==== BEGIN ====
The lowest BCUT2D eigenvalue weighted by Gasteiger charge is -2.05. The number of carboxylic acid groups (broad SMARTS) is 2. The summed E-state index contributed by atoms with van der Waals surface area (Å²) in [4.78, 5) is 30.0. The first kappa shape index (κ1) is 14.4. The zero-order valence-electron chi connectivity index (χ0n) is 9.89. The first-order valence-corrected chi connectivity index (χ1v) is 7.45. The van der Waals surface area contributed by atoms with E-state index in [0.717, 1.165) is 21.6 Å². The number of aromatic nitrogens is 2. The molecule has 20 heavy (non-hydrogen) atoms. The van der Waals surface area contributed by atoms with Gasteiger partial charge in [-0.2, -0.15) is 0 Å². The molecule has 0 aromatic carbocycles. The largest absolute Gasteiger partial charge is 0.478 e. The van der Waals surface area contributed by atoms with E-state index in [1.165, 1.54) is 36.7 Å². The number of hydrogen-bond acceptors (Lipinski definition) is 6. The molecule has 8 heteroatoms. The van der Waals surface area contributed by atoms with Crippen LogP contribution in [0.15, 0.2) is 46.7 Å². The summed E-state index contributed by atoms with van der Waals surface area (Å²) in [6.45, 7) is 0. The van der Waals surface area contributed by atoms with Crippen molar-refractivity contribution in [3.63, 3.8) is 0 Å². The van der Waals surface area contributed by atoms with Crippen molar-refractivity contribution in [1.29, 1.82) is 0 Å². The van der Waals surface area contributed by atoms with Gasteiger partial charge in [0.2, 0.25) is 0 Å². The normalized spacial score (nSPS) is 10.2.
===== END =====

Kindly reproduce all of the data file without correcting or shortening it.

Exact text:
The lowest BCUT2D eigenvalue weighted by Gasteiger charge is -2.05. The number of carboxylic acid groups (broad SMARTS) is 2. The summed E-state index contributed by atoms with van der Waals surface area (Å²) in [4.78, 5) is 30.0. The first kappa shape index (κ1) is 14.4. The zero-order valence-electron chi connectivity index (χ0n) is 9.89. The first-order valence-corrected chi connectivity index (χ1v) is 7.45. The van der Waals surface area contributed by atoms with E-state index in [0.717, 1.165) is 21.6 Å². The number of aromatic nitrogens is 2. The molecule has 20 heavy (non-hydrogen) atoms. The van der Waals surface area contributed by atoms with Gasteiger partial charge in [-0.2, -0.15) is 0 Å². The molecule has 0 aromatic carbocycles. The largest absolute Gasteiger partial charge is 0.478 e. The van der Waals surface area contributed by atoms with E-state index in [1.165, 1.54) is 36.7 Å². The number of hydrogen-bond acceptors (Lipinski definition) is 6. The molecule has 8 heteroatoms. The van der Waals surface area contributed by atoms with Crippen LogP contribution in [0.15, 0.2) is 46.7 Å². The summed E-state index contributed by atoms with van der Waals surface area (Å²) in [6.45, 7) is 0. The van der Waals surface area contributed by atoms with Crippen molar-refractivity contribution in [3.63, 3.8) is 0 Å². The van der Waals surface area contributed by atoms with Crippen molar-refractivity contribution in [1.29, 1.82) is 0 Å². The van der Waals surface area contributed by atoms with Gasteiger partial charge in [0.2, 0.25) is 0 Å². The normalized spacial score (nSPS) is 10.2.